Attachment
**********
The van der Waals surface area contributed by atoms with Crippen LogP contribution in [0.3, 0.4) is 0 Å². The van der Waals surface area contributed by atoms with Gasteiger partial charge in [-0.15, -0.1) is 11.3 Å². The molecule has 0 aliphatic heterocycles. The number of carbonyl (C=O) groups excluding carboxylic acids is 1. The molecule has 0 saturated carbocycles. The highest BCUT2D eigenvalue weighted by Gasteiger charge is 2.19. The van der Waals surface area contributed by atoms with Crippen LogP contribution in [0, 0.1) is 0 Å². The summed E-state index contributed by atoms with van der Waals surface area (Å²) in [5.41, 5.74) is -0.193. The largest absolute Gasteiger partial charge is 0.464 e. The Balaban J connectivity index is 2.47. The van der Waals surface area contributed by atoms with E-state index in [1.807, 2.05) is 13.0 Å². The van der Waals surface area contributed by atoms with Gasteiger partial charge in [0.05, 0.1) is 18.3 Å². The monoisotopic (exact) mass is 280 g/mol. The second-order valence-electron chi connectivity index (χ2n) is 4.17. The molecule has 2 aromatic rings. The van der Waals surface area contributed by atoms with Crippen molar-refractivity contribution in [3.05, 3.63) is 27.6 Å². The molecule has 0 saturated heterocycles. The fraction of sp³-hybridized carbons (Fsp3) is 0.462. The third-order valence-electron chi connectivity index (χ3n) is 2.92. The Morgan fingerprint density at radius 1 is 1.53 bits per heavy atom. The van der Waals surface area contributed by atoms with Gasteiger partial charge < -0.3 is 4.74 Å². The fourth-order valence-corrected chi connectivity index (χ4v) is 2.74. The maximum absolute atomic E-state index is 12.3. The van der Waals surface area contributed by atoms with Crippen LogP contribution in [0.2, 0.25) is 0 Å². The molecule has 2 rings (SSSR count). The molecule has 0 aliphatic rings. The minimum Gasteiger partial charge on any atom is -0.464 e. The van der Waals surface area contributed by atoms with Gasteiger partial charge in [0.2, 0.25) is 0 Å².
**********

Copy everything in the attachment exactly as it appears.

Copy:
The van der Waals surface area contributed by atoms with Crippen LogP contribution in [0.3, 0.4) is 0 Å². The van der Waals surface area contributed by atoms with Gasteiger partial charge in [-0.15, -0.1) is 11.3 Å². The molecule has 0 aliphatic heterocycles. The number of carbonyl (C=O) groups excluding carboxylic acids is 1. The molecule has 0 saturated carbocycles. The highest BCUT2D eigenvalue weighted by Gasteiger charge is 2.19. The van der Waals surface area contributed by atoms with Crippen LogP contribution in [0, 0.1) is 0 Å². The summed E-state index contributed by atoms with van der Waals surface area (Å²) in [5.41, 5.74) is -0.193. The largest absolute Gasteiger partial charge is 0.464 e. The Balaban J connectivity index is 2.47. The van der Waals surface area contributed by atoms with E-state index in [1.807, 2.05) is 13.0 Å². The van der Waals surface area contributed by atoms with Gasteiger partial charge in [0.05, 0.1) is 18.3 Å². The monoisotopic (exact) mass is 280 g/mol. The second-order valence-electron chi connectivity index (χ2n) is 4.17. The molecule has 2 aromatic rings. The van der Waals surface area contributed by atoms with Crippen molar-refractivity contribution in [3.05, 3.63) is 27.6 Å². The molecule has 0 saturated heterocycles. The fraction of sp³-hybridized carbons (Fsp3) is 0.462. The third-order valence-electron chi connectivity index (χ3n) is 2.92. The Morgan fingerprint density at radius 1 is 1.53 bits per heavy atom. The van der Waals surface area contributed by atoms with Gasteiger partial charge < -0.3 is 4.74 Å². The fourth-order valence-corrected chi connectivity index (χ4v) is 2.74. The maximum absolute atomic E-state index is 12.3. The van der Waals surface area contributed by atoms with Crippen LogP contribution in [0.2, 0.25) is 0 Å². The molecule has 2 rings (SSSR count). The molecule has 0 aliphatic rings. The minimum Gasteiger partial charge on any atom is -0.464 e. The van der Waals surface area contributed by atoms with Gasteiger partial charge in [0.2, 0.25) is 0 Å².